Since its formation, the international oil group Opec has shifted the balance of power away from international oil companies. When exploration first began in the 1930s, it was Western firms that benefited most from the region’s abundant hydrocarbons reserves.

Dissatisfied with this, five leading oil producers, including Iran, Iraq, Kuwait and Saudi Arabia, announced the formation of Opec in 1960 with the aim of regaining control over their assets and oil prices.

This was made possible through joint ventures, production sharing agreements and technical service contracts. Fifty years later and the national oil companies are themselves becoming international oil companies investing in projects overseas, in particular in Asia. But it is too early to sound the death knell for the Western oil majors in the Middle East.

They still provide much needed capital, access to market and technical expertise. With the easily extractable deposits mostly exhausted, the national oil companies are increasingly having to turn to geologically complex oil and gas fields. Only the Western oil firms that have spent heavily on research and development in the past 30 years are adept at handling these reservoirs.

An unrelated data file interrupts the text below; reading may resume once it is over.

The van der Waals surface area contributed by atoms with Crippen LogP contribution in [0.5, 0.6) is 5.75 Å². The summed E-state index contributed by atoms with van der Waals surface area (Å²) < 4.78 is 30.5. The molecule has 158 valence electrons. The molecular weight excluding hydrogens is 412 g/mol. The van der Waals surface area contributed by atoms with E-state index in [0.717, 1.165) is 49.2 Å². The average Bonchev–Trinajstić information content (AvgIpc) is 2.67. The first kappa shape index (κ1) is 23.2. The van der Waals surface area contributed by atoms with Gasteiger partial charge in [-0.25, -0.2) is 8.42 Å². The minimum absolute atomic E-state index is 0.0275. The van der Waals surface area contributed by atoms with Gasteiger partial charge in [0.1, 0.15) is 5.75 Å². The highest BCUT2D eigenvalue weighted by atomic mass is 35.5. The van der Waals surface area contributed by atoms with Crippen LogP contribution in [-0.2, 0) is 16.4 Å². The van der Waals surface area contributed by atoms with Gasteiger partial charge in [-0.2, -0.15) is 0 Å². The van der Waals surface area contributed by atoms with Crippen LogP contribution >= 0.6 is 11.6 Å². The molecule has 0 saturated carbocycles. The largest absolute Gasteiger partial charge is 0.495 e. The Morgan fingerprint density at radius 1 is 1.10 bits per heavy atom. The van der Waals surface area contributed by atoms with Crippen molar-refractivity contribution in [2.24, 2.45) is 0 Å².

But equally, the international oil companies are still heavily reliant on business in the Middle East. Although in recent months several have walked away from projects in the region, this is more a symptom of firms scaling back on their capital investment commitments in the wake of the global financial crisis, rather than a reflection on the attractiveness of the opportunities on offer.

The Middle East still holds the majority of the world’s unexploited hydrocarbons reserves. The balance of power has indeed shifted, but it is more a state of mutual dependency than the national oil companies having gained the upper hand.